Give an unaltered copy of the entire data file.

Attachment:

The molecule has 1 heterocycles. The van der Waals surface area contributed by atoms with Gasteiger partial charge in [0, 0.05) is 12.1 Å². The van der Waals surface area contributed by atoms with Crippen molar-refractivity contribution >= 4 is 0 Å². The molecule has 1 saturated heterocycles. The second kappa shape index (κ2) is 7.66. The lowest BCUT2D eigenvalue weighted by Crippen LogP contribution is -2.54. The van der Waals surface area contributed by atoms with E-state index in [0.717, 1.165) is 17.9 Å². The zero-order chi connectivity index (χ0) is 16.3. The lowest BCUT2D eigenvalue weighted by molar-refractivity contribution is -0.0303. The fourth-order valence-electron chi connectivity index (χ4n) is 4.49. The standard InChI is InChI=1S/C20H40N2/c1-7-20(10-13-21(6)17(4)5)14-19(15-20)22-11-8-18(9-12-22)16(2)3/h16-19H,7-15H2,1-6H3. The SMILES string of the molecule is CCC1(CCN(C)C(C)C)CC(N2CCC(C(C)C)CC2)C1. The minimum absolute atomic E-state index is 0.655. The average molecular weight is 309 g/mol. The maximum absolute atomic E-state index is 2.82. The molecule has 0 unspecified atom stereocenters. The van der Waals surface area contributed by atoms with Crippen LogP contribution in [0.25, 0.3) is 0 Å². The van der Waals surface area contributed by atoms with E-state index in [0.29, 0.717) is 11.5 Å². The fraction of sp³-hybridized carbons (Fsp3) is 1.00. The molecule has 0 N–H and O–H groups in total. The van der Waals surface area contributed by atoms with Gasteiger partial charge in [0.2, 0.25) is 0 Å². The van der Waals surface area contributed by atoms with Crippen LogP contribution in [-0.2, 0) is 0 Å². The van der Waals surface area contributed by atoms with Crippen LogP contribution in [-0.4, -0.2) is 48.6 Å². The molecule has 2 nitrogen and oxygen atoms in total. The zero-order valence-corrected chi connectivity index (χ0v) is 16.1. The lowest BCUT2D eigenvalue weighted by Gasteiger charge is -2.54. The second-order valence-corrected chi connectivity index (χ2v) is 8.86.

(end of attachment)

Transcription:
The molecule has 1 heterocycles. The van der Waals surface area contributed by atoms with Gasteiger partial charge in [0, 0.05) is 12.1 Å². The van der Waals surface area contributed by atoms with Crippen molar-refractivity contribution >= 4 is 0 Å². The molecule has 1 saturated heterocycles. The second kappa shape index (κ2) is 7.66. The lowest BCUT2D eigenvalue weighted by Crippen LogP contribution is -2.54. The van der Waals surface area contributed by atoms with E-state index in [0.717, 1.165) is 17.9 Å². The zero-order chi connectivity index (χ0) is 16.3. The lowest BCUT2D eigenvalue weighted by molar-refractivity contribution is -0.0303. The fourth-order valence-electron chi connectivity index (χ4n) is 4.49. The standard InChI is InChI=1S/C20H40N2/c1-7-20(10-13-21(6)17(4)5)14-19(15-20)22-11-8-18(9-12-22)16(2)3/h16-19H,7-15H2,1-6H3. The SMILES string of the molecule is CCC1(CCN(C)C(C)C)CC(N2CCC(C(C)C)CC2)C1. The minimum absolute atomic E-state index is 0.655. The average molecular weight is 309 g/mol. The maximum absolute atomic E-state index is 2.82. The molecule has 0 unspecified atom stereocenters. The van der Waals surface area contributed by atoms with Crippen LogP contribution in [0.25, 0.3) is 0 Å². The van der Waals surface area contributed by atoms with E-state index in [0.29, 0.717) is 11.5 Å². The fraction of sp³-hybridized carbons (Fsp3) is 1.00. The molecule has 0 N–H and O–H groups in total. The van der Waals surface area contributed by atoms with Gasteiger partial charge in [0.2, 0.25) is 0 Å². The van der Waals surface area contributed by atoms with Crippen LogP contribution in [-0.2, 0) is 0 Å². The van der Waals surface area contributed by atoms with Crippen LogP contribution in [-0.4, -0.2) is 48.6 Å². The molecule has 2 nitrogen and oxygen atoms in total. The zero-order valence-corrected chi connectivity index (χ0v) is 16.1. The lowest BCUT2D eigenvalue weighted by Gasteiger charge is -2.54. The second-order valence-corrected chi connectivity index (χ2v) is 8.86.